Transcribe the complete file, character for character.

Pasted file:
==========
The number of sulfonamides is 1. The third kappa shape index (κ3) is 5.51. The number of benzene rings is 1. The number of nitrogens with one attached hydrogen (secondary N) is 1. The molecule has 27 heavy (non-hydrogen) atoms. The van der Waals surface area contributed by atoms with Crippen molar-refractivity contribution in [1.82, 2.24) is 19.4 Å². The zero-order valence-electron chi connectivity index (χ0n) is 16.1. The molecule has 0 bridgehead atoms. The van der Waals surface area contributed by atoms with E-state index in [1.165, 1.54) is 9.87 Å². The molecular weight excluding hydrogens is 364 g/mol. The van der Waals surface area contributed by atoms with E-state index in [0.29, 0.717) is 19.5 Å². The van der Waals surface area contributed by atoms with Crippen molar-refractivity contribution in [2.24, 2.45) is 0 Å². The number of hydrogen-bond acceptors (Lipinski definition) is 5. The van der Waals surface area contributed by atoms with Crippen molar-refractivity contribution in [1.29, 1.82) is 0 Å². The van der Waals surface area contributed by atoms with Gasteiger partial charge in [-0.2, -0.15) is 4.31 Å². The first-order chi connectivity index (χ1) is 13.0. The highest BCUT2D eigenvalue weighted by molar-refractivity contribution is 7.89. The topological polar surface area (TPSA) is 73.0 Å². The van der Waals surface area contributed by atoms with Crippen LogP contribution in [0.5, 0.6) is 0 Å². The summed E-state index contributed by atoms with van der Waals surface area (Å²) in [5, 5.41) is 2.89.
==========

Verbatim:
The number of sulfonamides is 1. The third kappa shape index (κ3) is 5.51. The number of benzene rings is 1. The number of nitrogens with one attached hydrogen (secondary N) is 1. The molecule has 27 heavy (non-hydrogen) atoms. The van der Waals surface area contributed by atoms with Crippen molar-refractivity contribution in [1.82, 2.24) is 19.4 Å². The zero-order valence-electron chi connectivity index (χ0n) is 16.1. The molecule has 0 bridgehead atoms. The van der Waals surface area contributed by atoms with E-state index in [1.165, 1.54) is 9.87 Å². The molecular weight excluding hydrogens is 364 g/mol. The van der Waals surface area contributed by atoms with E-state index in [0.29, 0.717) is 19.5 Å². The van der Waals surface area contributed by atoms with Crippen molar-refractivity contribution in [2.24, 2.45) is 0 Å². The number of hydrogen-bond acceptors (Lipinski definition) is 5. The van der Waals surface area contributed by atoms with Crippen molar-refractivity contribution in [1.29, 1.82) is 0 Å². The van der Waals surface area contributed by atoms with Gasteiger partial charge in [-0.2, -0.15) is 4.31 Å². The first-order chi connectivity index (χ1) is 13.0. The highest BCUT2D eigenvalue weighted by molar-refractivity contribution is 7.89. The topological polar surface area (TPSA) is 73.0 Å². The van der Waals surface area contributed by atoms with Crippen LogP contribution in [0.5, 0.6) is 0 Å². The summed E-state index contributed by atoms with van der Waals surface area (Å²) in [5, 5.41) is 2.89.